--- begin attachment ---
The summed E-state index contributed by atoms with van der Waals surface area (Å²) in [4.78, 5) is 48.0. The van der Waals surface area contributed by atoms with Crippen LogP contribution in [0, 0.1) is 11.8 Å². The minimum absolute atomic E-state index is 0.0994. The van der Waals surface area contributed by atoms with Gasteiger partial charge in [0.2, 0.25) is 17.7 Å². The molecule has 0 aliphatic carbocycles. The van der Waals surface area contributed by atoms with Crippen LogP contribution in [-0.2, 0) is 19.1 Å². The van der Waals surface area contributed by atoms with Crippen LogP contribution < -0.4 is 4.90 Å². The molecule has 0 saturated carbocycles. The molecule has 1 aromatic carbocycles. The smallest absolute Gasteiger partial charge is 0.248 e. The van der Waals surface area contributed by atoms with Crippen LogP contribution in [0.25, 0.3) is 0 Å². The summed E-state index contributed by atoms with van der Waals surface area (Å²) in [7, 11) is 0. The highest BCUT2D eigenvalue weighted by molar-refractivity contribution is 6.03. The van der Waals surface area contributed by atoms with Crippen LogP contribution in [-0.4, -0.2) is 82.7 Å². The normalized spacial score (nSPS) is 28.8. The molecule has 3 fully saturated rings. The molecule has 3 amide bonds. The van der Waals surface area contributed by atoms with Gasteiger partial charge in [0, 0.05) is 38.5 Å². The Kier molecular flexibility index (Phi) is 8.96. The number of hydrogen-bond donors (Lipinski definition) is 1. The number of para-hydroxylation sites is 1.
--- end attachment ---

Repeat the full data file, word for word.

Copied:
The summed E-state index contributed by atoms with van der Waals surface area (Å²) in [4.78, 5) is 48.0. The van der Waals surface area contributed by atoms with Crippen LogP contribution in [0, 0.1) is 11.8 Å². The minimum absolute atomic E-state index is 0.0994. The van der Waals surface area contributed by atoms with Gasteiger partial charge in [0.2, 0.25) is 17.7 Å². The molecule has 0 aliphatic carbocycles. The van der Waals surface area contributed by atoms with Crippen LogP contribution in [-0.2, 0) is 19.1 Å². The van der Waals surface area contributed by atoms with Crippen LogP contribution < -0.4 is 4.90 Å². The molecule has 0 saturated carbocycles. The molecule has 1 aromatic carbocycles. The smallest absolute Gasteiger partial charge is 0.248 e. The van der Waals surface area contributed by atoms with Crippen LogP contribution in [0.25, 0.3) is 0 Å². The summed E-state index contributed by atoms with van der Waals surface area (Å²) in [7, 11) is 0. The highest BCUT2D eigenvalue weighted by molar-refractivity contribution is 6.03. The van der Waals surface area contributed by atoms with Crippen LogP contribution in [-0.4, -0.2) is 82.7 Å². The normalized spacial score (nSPS) is 28.8. The molecule has 3 fully saturated rings. The molecule has 3 amide bonds. The van der Waals surface area contributed by atoms with Gasteiger partial charge in [0, 0.05) is 38.5 Å². The Kier molecular flexibility index (Phi) is 8.96. The number of hydrogen-bond donors (Lipinski definition) is 1. The number of para-hydroxylation sites is 1.